WASHINGTON — President Donald Trump isn't campaigning for Alabama Senate candidate Roy Moore because of “discomfort” with the sexual misconduct allegations made by several women but isn't calling on the controversial judge to drop out of the race because the state's voters should decide, the White House says.
Ultimately, Trump doesn't know who to believe following decades-old allegations made one month before the Dec. 12 election, according to his aides.
One Republican senator urged Alabama voters to reject Moore in the special election even if that could mean ceding the seat to a Democrat and narrowing the GOP's 52-48 Senate edge. A second GOP lawmaker suggested there was “a strong possibility” that a write-in candidate — “a proven conservative” — could win, though no name was mentioned.
“We are uncomfortable with the explanations that Roy Moore has given to date,” said White House legislative director Marc Short. Speaking of Trump's position, Short said: “Obviously if he did not believe that the women's accusations were credible, he would be down campaigning for Roy Moore.”
Still, Short added the “38-year-old allegations” were virtually unprovable. “At this point, we think he has been a public figure in Alabama for decades, and the people of Alabama will make the decision, not the president, not the leader of the Senate, not members in Congress.”
Moore, a former state Supreme Court justice twice removed from office, has denied the accusations that have surfaced only recently, and pledged to remain in the race. The special election will determine who fills the remainder of Attorney General Jeff Sessions’ term, until January 2020.
Before the allegations emerged, Trump had backed current GOP Sen. Luther Strange in the Sept. 26 primary to determine Sessions’ successor and campaigned in the state, a Republican stronghold.
After Moore's victory, Trump made clear he would back the anti-establishment candidate enthusiastically promoted by former White House chief strategist Stephen K. Bannon. But since the allegations aired, the White House has said Moore should drop out if they were true. Moore faces Democrat Doug Jones, a former prosecutor, in the Dec 12 race.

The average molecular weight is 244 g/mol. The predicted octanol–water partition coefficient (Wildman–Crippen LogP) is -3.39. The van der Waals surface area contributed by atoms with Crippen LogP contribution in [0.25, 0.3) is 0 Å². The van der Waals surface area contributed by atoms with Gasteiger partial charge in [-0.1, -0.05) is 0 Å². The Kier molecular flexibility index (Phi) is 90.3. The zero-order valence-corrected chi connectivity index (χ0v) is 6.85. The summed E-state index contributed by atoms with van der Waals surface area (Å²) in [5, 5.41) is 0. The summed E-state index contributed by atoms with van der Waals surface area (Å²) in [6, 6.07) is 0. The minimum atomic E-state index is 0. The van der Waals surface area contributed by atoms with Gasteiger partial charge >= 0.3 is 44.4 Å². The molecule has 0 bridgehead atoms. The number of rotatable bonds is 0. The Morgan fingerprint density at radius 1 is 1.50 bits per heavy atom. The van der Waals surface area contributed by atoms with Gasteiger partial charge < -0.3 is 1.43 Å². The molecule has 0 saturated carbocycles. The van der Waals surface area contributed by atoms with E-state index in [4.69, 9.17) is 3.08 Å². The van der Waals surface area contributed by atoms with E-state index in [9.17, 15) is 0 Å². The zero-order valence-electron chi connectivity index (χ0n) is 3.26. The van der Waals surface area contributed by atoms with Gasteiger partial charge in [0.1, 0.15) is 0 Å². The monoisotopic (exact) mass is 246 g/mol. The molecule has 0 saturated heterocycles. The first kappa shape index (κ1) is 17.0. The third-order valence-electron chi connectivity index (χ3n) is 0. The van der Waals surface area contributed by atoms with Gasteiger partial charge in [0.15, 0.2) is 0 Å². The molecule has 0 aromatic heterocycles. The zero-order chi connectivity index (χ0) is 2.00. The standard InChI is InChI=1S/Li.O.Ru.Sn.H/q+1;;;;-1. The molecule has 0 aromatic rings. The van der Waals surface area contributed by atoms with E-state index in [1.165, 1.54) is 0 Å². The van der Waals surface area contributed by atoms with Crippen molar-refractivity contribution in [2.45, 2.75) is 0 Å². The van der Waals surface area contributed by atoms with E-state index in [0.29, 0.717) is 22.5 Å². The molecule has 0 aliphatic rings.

Budget director Mick Mulvaney said while the White House had “serious concerns,” it was hard to weigh in against Moore. Moore's name cannot be removed from the ballot before the special election even if he withdraws from the race, though a write-in campaign remains possible.
Trump “doesn't know who to believe. I think a lot of folks don't,” Mulvaney said.
Short, pressed repeatedly about whether Trump still supported Moore, said: “I don't think you have seen him issue an endorsement. You have not seen him issue robocalls.” Short added, “I think you can infer by the fact that he has not gone down to support Roy Moore his discomfort in doing so.”
Moore has forcefully denied the charges as “unsubstantiated” and “fake” even as more women have come forward to make complaints of sexual improprieties. Two women by name have said Moore molested them in the 1970s when one was 14 and the other 16 and he was a local district attorney in his 30s, and three others said he pursued romantic relationships with them around the same time.
Senate Majority Leader Mitch McConnell, R-Ky., and House Speaker Paul Ryan, R-Wis., are among the many national Republicans who have urged Moore to step aside. Sessions told Congress last week he has “no reason to doubt” the women.
“I hope that the voters of Alabama choose not to elect him,” said Sen. Susan Collins, R-Maine. “I don't know Doug Jones at all, but I've never supported Roy Moore. And I hope that he does not end up being in the United States Senate.”
Sen. Tim Scott, R-S.C., said “it is in the best interest of the country, as well as the state of Alabama, from my perspective, for Roy Moore to find something else to do.” Scott said he thinks there was “a strong possibility with a new candidate, a new Republican candidate, a proven conservative, that we can win that race.”
Moore's candidacy has left GOP officials in a bind, especially after GOP Gov. Kay Ivey said she will not postpone the election and will vote for Moore. The Alabama Republican Party has also thrown its support behind Moore.
A Moore victory would saddle GOP senators with a colleague accused of abusing and harassing teenagers, a troubling liability heading into the 2018 congressional elections.
McConnell has said Moore would almost certainly face a formal ethics complaint in the Senate if he were elected. Such an ethics complaint could lead to a Senate vote on expelling him.
Short appeared on ABC's “This Week,” Mulvaney spoke on NBC's “Meet the Press,” Collins was on ABC and CNN's “State of the Union” and Scott spoke on “Fox News Sunday.”
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